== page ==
Join our Rangers on a guided one-hour nature walk and discover a bunch of things you never knew about the world's largest sand island. From native history and storytelling to the crazy creatures that come out after dark - there's something to learn about at every track and turn.
K'Gari, meaning paradise, is the Aboriginal name for Fraser Island. Learn about Butchulla legends and culture. See midden remains in the sand dunes, discuss the legend of Fraser Island's formation, taste bush tucker, and learn about the roles of men, women and children in Aboriginal clans.
Fraser Island is home to 354 species of bird. Some migratory species come from as far away as Siberia. Join our Rangers as they teach the basics of bird watching. Learn when and where to find some of Fraser Island's bird life.
Kingfisher Bay Resort has set benchmarks in ecotourism. The resort's architectural design, infrastructure and activities minimise the effects on the environment, conserve energy and minimise waste. Come behind the scenes and see how we operate our sewerage treatment plant and how our worms help us recycle.
On Fraser, our bush provided foods and medicine for both the Butchulla and early European settlers. Learn how to identify this rich source of Australian food and find out how it can be used in every day life. There are also opportunities to touch, smell and taste the flavours of the Fraser Island bush.
Put on your sensible shoes, bring a torch and join the search for our fabulous nocturnal neighbours. See insectivorous bats socialising and feeding around the resort lakes; turn the spotlight on sugar gliders as they move from tree to tree; learn about the stars in the southern sky. You'll also hear the rare acid frogs of Fraser Island and learn how they have adapted to survive.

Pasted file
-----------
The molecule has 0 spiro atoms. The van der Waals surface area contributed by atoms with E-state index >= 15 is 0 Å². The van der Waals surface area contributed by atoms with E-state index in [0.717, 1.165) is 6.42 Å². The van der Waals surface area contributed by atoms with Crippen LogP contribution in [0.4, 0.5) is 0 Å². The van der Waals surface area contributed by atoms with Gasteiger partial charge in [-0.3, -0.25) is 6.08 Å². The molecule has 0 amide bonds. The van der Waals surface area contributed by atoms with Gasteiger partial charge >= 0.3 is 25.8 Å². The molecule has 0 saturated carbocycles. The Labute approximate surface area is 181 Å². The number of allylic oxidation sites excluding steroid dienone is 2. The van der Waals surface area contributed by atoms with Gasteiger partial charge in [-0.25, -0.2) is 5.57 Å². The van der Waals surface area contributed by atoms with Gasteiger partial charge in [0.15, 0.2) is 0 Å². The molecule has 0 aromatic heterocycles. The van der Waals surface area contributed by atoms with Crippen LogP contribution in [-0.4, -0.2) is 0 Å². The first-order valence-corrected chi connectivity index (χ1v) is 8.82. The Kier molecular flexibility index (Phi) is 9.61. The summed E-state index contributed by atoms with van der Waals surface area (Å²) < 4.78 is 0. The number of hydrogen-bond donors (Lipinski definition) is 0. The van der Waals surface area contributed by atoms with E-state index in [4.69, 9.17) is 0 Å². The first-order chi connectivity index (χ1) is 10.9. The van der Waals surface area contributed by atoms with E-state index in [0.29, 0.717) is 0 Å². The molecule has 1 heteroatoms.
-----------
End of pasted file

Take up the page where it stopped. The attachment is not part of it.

At every low tide the inter-tidal zone emerges as the water recedes and the sand flats become land. This area is home to many wonderful creatures that survive the tidal change from sea to sand. Walk along the beach towards McKenzie's Jetty - an old logging site. You'll be surprised at the variety of animals and plants that inhabit this zone.
Dundonga Creek has a fascinating mangrove colony, which plays a vital role in sustaining the marine ecosystem. There are eight mangrove species in this one area. On this walk (or guided canoe paddle if you prefer), you'll discover how mangroves differ form other plants; find out how they adapt to a salt environment and learn about the sands of the North White Cliffs and their significance in the island's formation.
Walk through the mirror lakes and wallum heath that front the resort. On this walk you'll learn about the link between the animals and plants in this area and look at the vital role fire plays in a wallum community.
The Berrillbee walk takes you through the open forest and different plant communities within a coo-ee of the resort. It's a great way to learn about the logging history of Fraser Island and hear the old logging yarns as you crest the natural sand amphitheatre that protects the resort.
The views on this walk are superb - as you look out across the smaller sand islands of the Great Sandy Strait towards Hervey Bay and discover how Fraser Island formed. It's not unusual to see dolphins frolicking, dugong feeding on the seabed or the odd migrating Humpback. You'll walk through open forest and discover the flora and fauna that thrive in this environment and how they grow completely in sand.
See the spectacular beauty of Fraser Island and marvel at the diversity of life and scenery. You'll see spectacular wildflowers, dingoes, lizards, echidna, snakes, birds of prey, Humpback whales, dolphins, dugong and rays. Learn about the flora and fauna and find out why there are no koalas, kangaroos or emu on the island.